Fortunately, I have come across a few winners, all of which are available on Android and iOS. These are all beautiful-looking games with simple concepts. Most importantly, they never punish you for looking up from the phone to check why everyone is yelling “Fire!”

Monument Valley

This dream-like game by developer ustwo is all about the visuals. And I don’t mean it just looks pretty, I mean the visuals play a key part of the gameplay. In Monument Valley, Players guide a princess through an isometric world by raising and turning objects in the environment to create a path. The brilliant thing is that this world functions like an Escher painting, or those impossible shapes from geometry class, so that turning a platform on the lower level sometimes connects it to a higher level.

While there are occasional crows (possible band name?) that block your path, they don’t try to kill the princess. Players simply have to find a way around them. It’s also relaxing just to look at the game and listen to the music. The guy sitting next to you might think you’re a weirdo, but hey, that’s his problem.

My one complaint is the game is fairly short and there’s no incentive to replay completed levels. There are a couple of expansions available, but they only extend the experience by a couple of hours. Regardless, this game sticks in my memory as one of my favorites, on any gaming platform, of the last few years.


This monochrome puzzle game by developer Rainbow Train proves that a strong gameplay concept is more important than fancy special effects. In Hook, Players must find a way to remove all of the parts (in this case hooks) without bumping them against each other. It’s easy at first but gets more challenging as the game progresses.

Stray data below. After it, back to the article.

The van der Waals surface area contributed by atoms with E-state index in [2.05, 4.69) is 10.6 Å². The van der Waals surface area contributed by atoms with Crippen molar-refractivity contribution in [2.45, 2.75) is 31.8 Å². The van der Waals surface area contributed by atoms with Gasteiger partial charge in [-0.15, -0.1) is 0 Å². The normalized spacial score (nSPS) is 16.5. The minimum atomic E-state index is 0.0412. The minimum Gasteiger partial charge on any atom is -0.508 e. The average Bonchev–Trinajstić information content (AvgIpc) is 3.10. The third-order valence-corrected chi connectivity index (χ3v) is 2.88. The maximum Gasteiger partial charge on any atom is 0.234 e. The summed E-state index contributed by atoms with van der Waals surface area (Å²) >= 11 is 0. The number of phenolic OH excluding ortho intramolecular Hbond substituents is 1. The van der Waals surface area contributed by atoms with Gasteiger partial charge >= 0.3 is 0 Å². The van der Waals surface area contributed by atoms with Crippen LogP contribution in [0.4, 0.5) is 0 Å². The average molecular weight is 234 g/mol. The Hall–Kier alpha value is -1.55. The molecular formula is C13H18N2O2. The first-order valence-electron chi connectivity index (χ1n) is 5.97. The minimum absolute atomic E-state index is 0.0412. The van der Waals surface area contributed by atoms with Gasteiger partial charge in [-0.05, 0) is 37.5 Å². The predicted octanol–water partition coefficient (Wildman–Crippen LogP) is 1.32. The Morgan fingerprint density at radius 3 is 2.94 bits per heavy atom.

Importantly for one’s tension level, no one yells at the player to finish in a certain amount of time. Just keep at it until the puzzle is solved. The very basic graphics and light music also keep things mellow.

And no, Peter Pan is not involved.

Blip Blup

While it may not look quite as pretty as developer ustwo’s other game, Monument Valley, this puzzle game is another interesting concept that starts out simple and gets increasingly difficult as the player goes on. Blip Blup presents players with a grid that they must fill with light. When the player touches a square, light shoots out in all directions, but obstacles can stop the light from reaching every square of the grid. The idea is to cover every bit of the grid in as few moves as possible.

Like the other games in this list, there’s no time limit, and players can keep trying until they get it right. The music’s pretty relaxing, too. It also has a bit more replay value than the other games on my list because, while a given level might be passed in three moves, Blip Blup gives extra points for doing it in two.

So that’s my list! If you have any recommendations for other relaxing mobile games, please sound off in the comments. I’m eager to give it a try to calm my shattered nerves! Oh, and don’t forget to check out a game I made called Watched Sweeper. I don’t know if it’s clever or relaxing, but it is a game!